tue 23/07/2019

Theatre Features

10 Questions for Artist Marc Rees

Thomas H Green

Marc Rees (b 1966) is an interdisciplinary artist-performer from Wales whose works are renowned for imaginitively mixing media, as well as for their underlying sense of fun. Over the years he has been based in Berlin, Amsterdam and Canada, and now runs the collaborative arts company RIPE (Rees International Project Enterprizes).

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Bon voyage, Jean Anouilh!

Anthony Weigh

In the icy early hours of 1 February 1918 a bizarre figure was seen wandering aimlessly along the platform of a railway station in Lyon. A solider. Lost. When asked his name he answered, “Anthelme Mangin”. Other than that he had no memory of who he was, of where he had been, of where he was going, or of what had happened to him prior to arriving on that station platform on that frigid February night.

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The police stopped 'To be or not to be' and asked to see our permits

Matthew Romain

Za’atari set a precedent. Our performance in the Syrian refugee camp in Jordan became a template for how to perform Hamlet in every nation in the world – in a world that rendered travel to Syria, Yemen, Libya and Central African Republic out of the question. And it paved the way for our most ad hoc and unconventional performance yet.

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Seven sides of Alan Rickman

theartsdesk

When sorrows come they come not in single spies. It is a bad week to be 69. Hard on the heels of David Bowie's death from cancer comes Alan Rickman's. He was an actor who radiated a sinful allure that first gave theatregoers the hot flushes back in 1985 when he played the Vicomte de Valmont in Christopher Hampton's Les Liaisons Dangereues.

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Best of 2015: Theatre

Matt Wolf

Say what you will about London theatre during 2015, and by my reckoning it was a pretty fine year, there certainly was a lot of it. I can't recall a year that brought with it a comparable volume of openings, not least during September and December, this year's pre-Christmas slate of major press nights roughly double the same time period in 2014. And as proof that people were actually attending the stuff on offer, empirical evidence as ever was the best guide.

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Around the World in 80 Days: why now?

Laura Eason

I adapted Around the World in Eighty Days very specifically for my own theatre company, Lookingglass Theatre of Chicago, where I am one of 24 multi-skilled ensemble members who are writers, directors, actors, and/or designers. Although Lookingglass’ work varies, we most often do adaptations of classic stories, frequently epic in scale, told in a highly theatrical, strongly visual and/or physical way.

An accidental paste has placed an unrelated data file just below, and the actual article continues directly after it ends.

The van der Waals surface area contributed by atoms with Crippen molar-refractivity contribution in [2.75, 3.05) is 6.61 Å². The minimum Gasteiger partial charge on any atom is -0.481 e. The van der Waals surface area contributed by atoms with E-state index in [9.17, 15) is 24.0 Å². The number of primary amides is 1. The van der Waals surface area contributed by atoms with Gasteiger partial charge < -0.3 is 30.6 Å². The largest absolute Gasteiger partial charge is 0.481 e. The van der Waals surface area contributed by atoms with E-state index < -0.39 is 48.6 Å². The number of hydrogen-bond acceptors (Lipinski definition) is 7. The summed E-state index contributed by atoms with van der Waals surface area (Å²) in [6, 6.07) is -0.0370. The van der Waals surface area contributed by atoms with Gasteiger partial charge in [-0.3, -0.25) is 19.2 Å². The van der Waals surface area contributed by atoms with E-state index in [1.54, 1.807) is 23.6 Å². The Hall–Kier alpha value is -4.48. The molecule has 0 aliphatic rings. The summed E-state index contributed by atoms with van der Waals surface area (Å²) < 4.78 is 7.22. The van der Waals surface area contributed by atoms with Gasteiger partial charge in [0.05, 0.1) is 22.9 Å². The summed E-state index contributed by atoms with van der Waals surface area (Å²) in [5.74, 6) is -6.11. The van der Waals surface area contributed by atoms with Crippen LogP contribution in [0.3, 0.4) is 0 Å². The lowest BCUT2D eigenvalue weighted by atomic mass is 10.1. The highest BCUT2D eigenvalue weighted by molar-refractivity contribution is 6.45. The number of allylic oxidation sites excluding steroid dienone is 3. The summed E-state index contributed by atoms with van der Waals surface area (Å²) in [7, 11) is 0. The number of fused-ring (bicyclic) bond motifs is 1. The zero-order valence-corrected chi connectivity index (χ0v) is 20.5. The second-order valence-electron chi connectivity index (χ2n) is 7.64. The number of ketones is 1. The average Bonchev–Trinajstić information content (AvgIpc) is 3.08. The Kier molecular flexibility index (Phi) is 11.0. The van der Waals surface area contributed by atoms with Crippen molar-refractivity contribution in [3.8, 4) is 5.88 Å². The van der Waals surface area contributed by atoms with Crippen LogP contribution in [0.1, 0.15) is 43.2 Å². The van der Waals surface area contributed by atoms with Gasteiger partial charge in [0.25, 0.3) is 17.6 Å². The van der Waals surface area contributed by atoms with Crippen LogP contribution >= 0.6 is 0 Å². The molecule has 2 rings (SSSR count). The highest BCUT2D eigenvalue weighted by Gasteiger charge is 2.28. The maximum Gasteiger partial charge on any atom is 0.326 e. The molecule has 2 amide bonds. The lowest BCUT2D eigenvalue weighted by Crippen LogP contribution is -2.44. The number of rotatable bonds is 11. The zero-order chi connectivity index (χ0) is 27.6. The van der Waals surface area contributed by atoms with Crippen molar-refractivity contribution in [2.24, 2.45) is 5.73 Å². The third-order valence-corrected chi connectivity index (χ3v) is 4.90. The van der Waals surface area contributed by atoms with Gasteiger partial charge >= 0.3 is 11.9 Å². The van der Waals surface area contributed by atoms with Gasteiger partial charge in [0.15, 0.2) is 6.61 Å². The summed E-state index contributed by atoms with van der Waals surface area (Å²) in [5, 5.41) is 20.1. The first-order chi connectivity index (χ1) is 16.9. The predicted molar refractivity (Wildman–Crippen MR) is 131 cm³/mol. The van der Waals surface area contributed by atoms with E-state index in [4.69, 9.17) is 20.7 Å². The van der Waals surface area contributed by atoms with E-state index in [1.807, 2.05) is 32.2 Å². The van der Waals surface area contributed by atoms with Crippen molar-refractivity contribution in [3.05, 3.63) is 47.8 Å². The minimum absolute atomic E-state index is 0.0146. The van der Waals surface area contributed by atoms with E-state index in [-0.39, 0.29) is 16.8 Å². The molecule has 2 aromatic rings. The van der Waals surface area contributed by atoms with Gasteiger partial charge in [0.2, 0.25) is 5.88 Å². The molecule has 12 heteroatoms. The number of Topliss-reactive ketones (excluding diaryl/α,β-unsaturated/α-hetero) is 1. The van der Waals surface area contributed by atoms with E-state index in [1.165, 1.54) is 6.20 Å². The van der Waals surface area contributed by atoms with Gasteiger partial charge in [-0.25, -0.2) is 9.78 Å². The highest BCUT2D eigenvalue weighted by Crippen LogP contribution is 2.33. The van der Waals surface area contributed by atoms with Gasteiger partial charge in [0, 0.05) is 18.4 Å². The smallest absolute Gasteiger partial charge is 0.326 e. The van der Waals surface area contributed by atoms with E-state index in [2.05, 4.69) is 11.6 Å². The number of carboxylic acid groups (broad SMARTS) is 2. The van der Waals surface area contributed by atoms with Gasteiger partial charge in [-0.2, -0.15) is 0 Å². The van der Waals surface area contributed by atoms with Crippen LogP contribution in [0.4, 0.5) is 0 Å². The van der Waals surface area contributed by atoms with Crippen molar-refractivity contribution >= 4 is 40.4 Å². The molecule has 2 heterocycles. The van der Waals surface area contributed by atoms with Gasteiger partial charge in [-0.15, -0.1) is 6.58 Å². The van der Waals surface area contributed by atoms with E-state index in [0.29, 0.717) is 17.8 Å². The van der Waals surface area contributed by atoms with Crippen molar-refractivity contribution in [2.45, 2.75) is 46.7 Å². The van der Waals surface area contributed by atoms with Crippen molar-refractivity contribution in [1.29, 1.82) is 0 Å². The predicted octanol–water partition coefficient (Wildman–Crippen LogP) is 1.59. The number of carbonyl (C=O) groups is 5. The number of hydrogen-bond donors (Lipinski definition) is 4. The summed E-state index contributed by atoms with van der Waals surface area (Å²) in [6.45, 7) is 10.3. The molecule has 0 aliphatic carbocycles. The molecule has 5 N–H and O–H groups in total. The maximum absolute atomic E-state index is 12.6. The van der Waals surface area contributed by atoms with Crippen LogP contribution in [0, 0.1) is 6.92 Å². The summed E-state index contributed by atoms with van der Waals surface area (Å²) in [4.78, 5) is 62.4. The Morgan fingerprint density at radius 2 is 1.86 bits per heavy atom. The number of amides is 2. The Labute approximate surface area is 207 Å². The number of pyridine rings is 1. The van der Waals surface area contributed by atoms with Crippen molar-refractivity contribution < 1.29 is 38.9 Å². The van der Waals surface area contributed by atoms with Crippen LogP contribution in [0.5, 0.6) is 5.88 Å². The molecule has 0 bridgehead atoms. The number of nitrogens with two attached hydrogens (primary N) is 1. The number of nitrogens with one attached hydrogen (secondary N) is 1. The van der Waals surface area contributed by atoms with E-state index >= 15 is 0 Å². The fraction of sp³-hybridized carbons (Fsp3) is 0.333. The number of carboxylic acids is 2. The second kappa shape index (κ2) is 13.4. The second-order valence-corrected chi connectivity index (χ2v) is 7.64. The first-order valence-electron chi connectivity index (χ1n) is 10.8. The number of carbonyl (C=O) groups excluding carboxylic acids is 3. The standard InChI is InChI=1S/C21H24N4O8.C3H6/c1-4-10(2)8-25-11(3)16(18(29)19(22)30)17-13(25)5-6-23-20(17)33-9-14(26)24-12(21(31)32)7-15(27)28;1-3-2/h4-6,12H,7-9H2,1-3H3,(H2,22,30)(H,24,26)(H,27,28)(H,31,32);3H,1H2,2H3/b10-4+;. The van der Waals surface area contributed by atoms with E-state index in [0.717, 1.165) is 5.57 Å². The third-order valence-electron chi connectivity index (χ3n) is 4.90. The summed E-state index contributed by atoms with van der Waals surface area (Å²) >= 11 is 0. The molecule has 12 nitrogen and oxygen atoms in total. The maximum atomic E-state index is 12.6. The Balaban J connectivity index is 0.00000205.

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Measure for Measure to music

Ellie Nunn

West Side Story, Kiss Me Kate, even The Lion King – all have shown us how Shakespeare’s stories can translate into musical form. It’s not hard to see why: the plots provide strong frameworks for adaptation, with central problems to be resolved, protagonists for us to root for, villains to charm us, lovers to pity – they're all there.

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When Hamlet came to a Syrian refugee camp

Matthew Romain

It would have been impossible to go to Syria. Our plan to perform Hamlet in every nation in the world faced its biggest obstacle to date and the Globe producers were left pondering a Plan B. We considered performing in a Syrian embassy - technically Syrian soil - but playing to an audience of delegates would have missed the point a little. More important than the patch of ground we played on was the people to whom we were playing.

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First Person: Writing about the transgender experience

Jon Brittain

My play Rotterdam opens this week at Theatre503 (I’m getting the plug in early). It’s about two women who are in a relationship and how that relationship changes when one reveals that he has always identified as male. Their names are Alice and Adrian, and I first had the idea for them five years ago.

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An Open Book: David Lan

Marianka Swain

This year’s Olivier Awards saw the Young Vic trounce its South Bank neighbours, with Ivo van Hove’s revolutionary A View from the Bridge leading 11 nominations and four wins; the production opens on Broadway next week. It reflects an extraordinary period during which the theatre, originally an offshoot of the National, has grown to become one of Britain’s major creative powerhouses – all under the aegis of South African-born David Lan, artistic director since 2000.

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